Preacher: The Very Rev’d Frank Nelson, Dean

“Essentially it was that God’s people had lost their way, focusing not on God, but on their own selfish and self-centred ends.”

No – that’s not some passage from the Bible, biblical scholar or clever theologian. The words are mine written early on Thursday morning as part of today’s Welcome message on the front page of the service booklet. I wrote those words about twenty-four hours before a madman drove his truck down a boulevard in Nice, mowing down men, women and children still on a high from the firework display celebrating Bastille Day. I wrote those words forty-eight hours before yesterday’s attempted coup in Turkey. I wrote those words just weeks after South Sudan began tearing itself apart again, and days after another lorry bomb was detonated by a suicide bomber in Iraq. I wrote those words almost one hundred years to the day of the start of the Battle of Fromelle, the first engagement Australian troops faced on the Western Front in World War I. If there is one thing all of these events have in common it is this – each incident was accompanied by appalling loss of life.

Actually, I believe there is a second thing they all share. In some way or other, the people involved had lost the plot, lost their perspective on what it really means to be human. The 8th century prophet Amos was a pretty straight-shooter. His words cut to the heart of the matter. Like a basket of summer fruit left to rot in the sun, the people of God have abandoned the ways of God, preferring their own profit and get-rich-quick schemes to caring for people. The story of Mary and Martha recorded by St Luke shows a woman running around so frenetically that she has lost the plot, she is no longer, if she ever was, aware of what is really important in life. St Paul writing to the church community at Colossae emphasises again and again the contrast between what the Colossians used to be, and what they are now. It is as if he must drum into their heads the glorious message of the Gospel before they are overwhelmed again by what he calls estrangement, hostility and evil deeds.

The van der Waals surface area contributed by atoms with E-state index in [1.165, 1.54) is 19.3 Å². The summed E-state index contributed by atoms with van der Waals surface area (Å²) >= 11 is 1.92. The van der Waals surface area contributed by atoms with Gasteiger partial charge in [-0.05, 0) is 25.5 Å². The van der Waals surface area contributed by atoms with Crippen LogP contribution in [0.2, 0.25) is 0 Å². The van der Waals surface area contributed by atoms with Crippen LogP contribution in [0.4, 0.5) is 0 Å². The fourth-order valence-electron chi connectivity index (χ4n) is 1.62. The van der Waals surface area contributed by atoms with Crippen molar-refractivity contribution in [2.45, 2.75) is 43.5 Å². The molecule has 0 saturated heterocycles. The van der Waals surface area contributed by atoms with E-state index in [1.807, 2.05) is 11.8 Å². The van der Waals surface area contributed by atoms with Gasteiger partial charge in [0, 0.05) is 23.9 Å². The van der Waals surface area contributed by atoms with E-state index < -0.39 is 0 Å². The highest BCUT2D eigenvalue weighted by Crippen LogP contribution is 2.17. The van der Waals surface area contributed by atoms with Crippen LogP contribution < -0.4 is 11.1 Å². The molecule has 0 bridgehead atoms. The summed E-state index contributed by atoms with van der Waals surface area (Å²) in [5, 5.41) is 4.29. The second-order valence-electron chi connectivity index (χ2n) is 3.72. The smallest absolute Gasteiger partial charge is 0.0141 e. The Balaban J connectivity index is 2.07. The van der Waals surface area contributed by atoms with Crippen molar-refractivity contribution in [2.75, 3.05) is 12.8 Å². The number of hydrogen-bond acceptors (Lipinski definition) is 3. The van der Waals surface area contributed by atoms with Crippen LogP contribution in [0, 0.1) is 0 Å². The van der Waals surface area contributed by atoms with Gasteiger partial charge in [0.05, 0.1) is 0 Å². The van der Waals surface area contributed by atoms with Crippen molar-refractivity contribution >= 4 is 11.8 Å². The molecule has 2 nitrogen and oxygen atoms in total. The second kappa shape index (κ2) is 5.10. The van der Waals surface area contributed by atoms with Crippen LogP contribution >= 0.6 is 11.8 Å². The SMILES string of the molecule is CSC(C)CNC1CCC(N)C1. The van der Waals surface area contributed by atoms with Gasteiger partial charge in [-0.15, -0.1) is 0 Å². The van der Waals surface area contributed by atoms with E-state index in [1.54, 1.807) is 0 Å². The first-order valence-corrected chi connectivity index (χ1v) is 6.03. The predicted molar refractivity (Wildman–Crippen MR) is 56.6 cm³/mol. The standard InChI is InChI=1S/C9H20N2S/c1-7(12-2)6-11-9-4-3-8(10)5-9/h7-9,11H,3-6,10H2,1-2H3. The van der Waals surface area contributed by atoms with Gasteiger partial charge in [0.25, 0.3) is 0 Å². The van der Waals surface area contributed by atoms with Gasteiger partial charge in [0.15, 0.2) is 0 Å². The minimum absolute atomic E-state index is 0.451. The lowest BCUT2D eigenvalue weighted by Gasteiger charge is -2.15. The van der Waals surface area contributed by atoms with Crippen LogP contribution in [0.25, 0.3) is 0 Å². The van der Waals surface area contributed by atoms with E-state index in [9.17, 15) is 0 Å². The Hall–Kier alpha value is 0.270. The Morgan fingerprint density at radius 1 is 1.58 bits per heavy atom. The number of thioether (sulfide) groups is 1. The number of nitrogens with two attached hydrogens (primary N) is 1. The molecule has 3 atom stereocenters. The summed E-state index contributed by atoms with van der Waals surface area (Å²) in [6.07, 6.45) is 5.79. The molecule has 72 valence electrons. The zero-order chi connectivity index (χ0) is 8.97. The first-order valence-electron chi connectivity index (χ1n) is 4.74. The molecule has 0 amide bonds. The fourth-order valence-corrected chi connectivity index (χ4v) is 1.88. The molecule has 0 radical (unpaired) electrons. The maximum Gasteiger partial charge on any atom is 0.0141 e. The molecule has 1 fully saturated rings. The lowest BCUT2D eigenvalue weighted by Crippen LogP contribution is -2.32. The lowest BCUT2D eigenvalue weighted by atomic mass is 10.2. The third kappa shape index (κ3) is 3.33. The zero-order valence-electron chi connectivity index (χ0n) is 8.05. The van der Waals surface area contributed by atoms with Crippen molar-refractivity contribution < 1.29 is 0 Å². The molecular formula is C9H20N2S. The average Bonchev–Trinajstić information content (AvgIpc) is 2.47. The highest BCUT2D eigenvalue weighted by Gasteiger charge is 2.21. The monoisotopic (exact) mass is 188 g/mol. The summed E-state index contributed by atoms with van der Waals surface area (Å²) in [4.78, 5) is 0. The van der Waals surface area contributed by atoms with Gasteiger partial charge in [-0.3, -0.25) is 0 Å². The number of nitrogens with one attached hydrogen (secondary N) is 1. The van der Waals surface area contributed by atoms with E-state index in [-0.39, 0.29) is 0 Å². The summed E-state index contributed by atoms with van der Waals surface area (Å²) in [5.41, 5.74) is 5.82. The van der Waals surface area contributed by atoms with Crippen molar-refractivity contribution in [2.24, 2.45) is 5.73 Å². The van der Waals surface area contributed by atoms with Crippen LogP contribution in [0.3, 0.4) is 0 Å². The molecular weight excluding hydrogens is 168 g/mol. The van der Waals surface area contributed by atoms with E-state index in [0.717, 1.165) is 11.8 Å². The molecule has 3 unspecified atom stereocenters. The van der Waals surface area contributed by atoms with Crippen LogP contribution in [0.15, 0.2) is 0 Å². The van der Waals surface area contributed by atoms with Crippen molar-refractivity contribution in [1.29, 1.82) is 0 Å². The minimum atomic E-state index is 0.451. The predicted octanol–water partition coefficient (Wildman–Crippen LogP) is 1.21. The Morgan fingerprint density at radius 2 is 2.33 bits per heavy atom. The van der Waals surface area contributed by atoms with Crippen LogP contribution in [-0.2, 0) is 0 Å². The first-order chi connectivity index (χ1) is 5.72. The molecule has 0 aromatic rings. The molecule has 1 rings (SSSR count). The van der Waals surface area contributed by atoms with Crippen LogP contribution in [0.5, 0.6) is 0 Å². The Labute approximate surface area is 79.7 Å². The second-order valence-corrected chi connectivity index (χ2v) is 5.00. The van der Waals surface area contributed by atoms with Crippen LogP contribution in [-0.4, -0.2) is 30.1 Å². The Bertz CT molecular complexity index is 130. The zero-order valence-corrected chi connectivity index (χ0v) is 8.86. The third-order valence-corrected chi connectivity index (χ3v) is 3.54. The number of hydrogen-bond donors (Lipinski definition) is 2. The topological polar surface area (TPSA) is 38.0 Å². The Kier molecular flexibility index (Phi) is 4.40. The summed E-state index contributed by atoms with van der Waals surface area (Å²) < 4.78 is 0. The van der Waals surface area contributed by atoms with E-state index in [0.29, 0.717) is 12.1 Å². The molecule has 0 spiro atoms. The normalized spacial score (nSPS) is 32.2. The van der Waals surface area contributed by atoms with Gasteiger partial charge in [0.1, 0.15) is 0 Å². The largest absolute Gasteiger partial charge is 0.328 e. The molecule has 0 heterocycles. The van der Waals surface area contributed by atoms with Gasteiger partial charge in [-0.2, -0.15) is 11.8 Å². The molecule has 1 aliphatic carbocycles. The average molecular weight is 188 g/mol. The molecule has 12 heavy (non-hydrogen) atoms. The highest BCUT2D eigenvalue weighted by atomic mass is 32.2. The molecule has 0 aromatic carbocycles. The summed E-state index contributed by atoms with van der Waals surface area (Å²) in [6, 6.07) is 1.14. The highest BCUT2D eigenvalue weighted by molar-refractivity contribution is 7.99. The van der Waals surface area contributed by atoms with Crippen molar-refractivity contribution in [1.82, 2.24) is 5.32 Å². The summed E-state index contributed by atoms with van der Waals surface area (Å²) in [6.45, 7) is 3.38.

How can one man take it on himself to kill and injure so many, so deliberately and cold-bloodedly driving, swerving, into them on a pavement? How can soldiers think that taking tanks against their own people will really bring about permanent and lasting change? How can there be peace in the world’s youngest country when the followers of the president and those of the vice-president trust each other so little that, even while their leaders are holding peace talks, they begin shooting each other? How can military officers throw wave after wave of foot soldiers against a well-defended Sugar Loaf Hill in broad daylight, utterly decimating the 5th Australian Division? How indeed?

The answer I think is in today’s readings, as is the solution. The Gospel story of Mary and Martha is not about whether one should work or one should pray – these activities are both necessary. Mary is not better than Martha. Martha is not a bad person. But she has allowed herself to be distracted, to focus on the wrong thing, on the peripheral. Her very busyness has pulled her away from Jesus. How easy that is to happen. I find it is a constant struggle to make time to pray, to worship and read the Bible – and I get paid to do that! I think it was Martin Luther who said he was so busy he could not possibly do without at least four hours of prayer each day. Without that, he would have lost his way.

Today’s reading from Colossians makes wonderful reading; there are some beautiful and rich sentiments – the image of the invisible God, firstborn of all creation – in him all things hold together – the beginning, the firstborn from the dead. These are rich and deep